The following case record is transcribed from Reports of Cases at Common Law and in Equity, Argued and Decided in the Court of Appeals of the Commonwealth of Kentucky by Thomas B. Monroe, Reporter of the Decisions of the Court of Appeals. It is found in Volume VI, which contains the cases decided between the 13th of October, 1827, and the 13th of April, 1828, and is found on pages 389-393.
Case 90 -- CHANCERY -- December 31.
Caldwell's Adm'r v. Shepherd's Heirs, &c.
ERROR TO THE WASHINGTON CIRCUIT: WILLIAM L. KELLY, JUDGE
Champerty and Maintenance, Sheriffs. Liens. Attorneys. Maxims.
OPINION OF THE COURT, BY CH. J. BIBB.
In March, 1822, James Caldwell exhibited his bill against Shepherd's heirs, Benjamin Chapeze and Charles A. Wickliffe, to collect a balance upon a compromise between himself and Adam Shepherd, whereby he claimed a debt of $1,500, against Adam Shepherd, and a lien upon certain lands for the payment of it; Charles A. Wickliffe, being the trustee selected by himself, as the depository of his lien and security upon the compromise.
By his bill and exhibits, and answers to interrogatories, it appears that he extorted the compromise, from Adam Shepherd by purchasers, whilst in office of deputy sheriff for Nicholas Crist, sheriff of Bullitt county, at sheriff's sale, made by himself and his co-deputy Hundly of lands, the property of Adam Shepherd, at great sacrifices; and by another purchase at sheriff's sale of the deputy of Sanders, sheriff of Bullitt. Having thus acquired these claims upon a valuable estate of Adam Shepherd, including his domicile, and also a disputed piece of a few acres, possessed by Shepherd, but enclosed by Caldwell; he instituted a suit against Adam Shepherd; employed Benjamin Hardin before suit, as his agent, amd as his attorney, to prosecute his claims, agreeing to give him one-third of the land if recovered, and nothing if unsuccessful, Mr. Hardin to pay one-third of the costs.
At the trial and before the jury retired, the compromise between said Caldwell, Adam Shepherd. and Benj. Hardin was effected, by which Shepherd agreed to pay $1,500, Caldwell to have the land within his inclosure at $10 per acre, in part payment; to retain a lien on the land included in his purchases; Charles A. Wickliffe was constituted a trustee with power to sell the land, to raise the money in case of default, and two notes of $750 each, were executed to Caldwell by Adam Shepherd with Benjamin Chapeze, as his security.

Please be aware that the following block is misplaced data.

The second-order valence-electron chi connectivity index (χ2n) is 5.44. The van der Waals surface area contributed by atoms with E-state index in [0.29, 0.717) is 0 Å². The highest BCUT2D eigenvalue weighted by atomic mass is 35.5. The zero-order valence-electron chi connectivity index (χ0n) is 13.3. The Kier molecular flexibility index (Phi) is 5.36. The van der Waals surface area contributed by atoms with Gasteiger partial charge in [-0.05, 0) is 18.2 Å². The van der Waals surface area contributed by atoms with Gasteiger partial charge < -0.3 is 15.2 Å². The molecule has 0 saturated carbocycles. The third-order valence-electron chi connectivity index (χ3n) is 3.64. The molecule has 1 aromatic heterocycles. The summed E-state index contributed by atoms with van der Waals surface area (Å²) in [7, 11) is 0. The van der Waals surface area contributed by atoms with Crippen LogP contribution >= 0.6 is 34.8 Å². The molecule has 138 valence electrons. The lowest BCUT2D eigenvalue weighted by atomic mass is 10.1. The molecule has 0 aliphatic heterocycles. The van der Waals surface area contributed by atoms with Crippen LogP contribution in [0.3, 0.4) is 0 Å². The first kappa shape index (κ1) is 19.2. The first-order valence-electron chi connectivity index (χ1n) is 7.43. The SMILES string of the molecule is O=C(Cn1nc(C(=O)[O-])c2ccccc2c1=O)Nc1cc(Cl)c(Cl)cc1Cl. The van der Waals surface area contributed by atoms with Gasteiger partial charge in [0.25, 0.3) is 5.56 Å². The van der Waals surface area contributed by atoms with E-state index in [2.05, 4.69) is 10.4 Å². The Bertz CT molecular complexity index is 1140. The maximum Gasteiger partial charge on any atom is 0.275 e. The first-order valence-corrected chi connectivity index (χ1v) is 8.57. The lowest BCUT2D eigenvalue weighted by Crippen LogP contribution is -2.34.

Caldwell instituted this bill against Wickliffe, the trustee, Shepherd's heirs and Chapeze, to collect a balance claimed; the defendants insist on a payment of $500, made to Benjamin Hardin, which Caldwell was unwilling to allow; Caldwell died, and the suit was revived by his administrator, William Caldwell.
The circuit court allowed the payment to Hardin; and with this allowance Chapeze has paid the whole of the debt; and this payment is the sole subject now of controversy.
By the answer of Caldwell to interrogatories, he admits the agreement with Mr. Hardin, to give him one-third of the proceeds in case of success, and nothing if unsuccessful; he admits the compromise, but did not expect Mr. Hardin to claim the third, relies on the common law and statutes against champerty and maintenance, to avoid his agreement with his attorney and counsellor.
We are not disposed to relax the rules of the common law, nor the statutes against champerty and maintenance. They are wise and politic, and tend to promote the peace and security of society. But those provisions are weapons of defense for the persons in possession, not of annoyance and attack, by champertors and maintenors, against those who are the victims of the champerty and maintenance.
If this were a dispute merely between Caldwell and his attorney, and counsellor, as to enforcing the agreement between themselves, this court would not be inclined to favor the attorney or counsellor who had violated the law.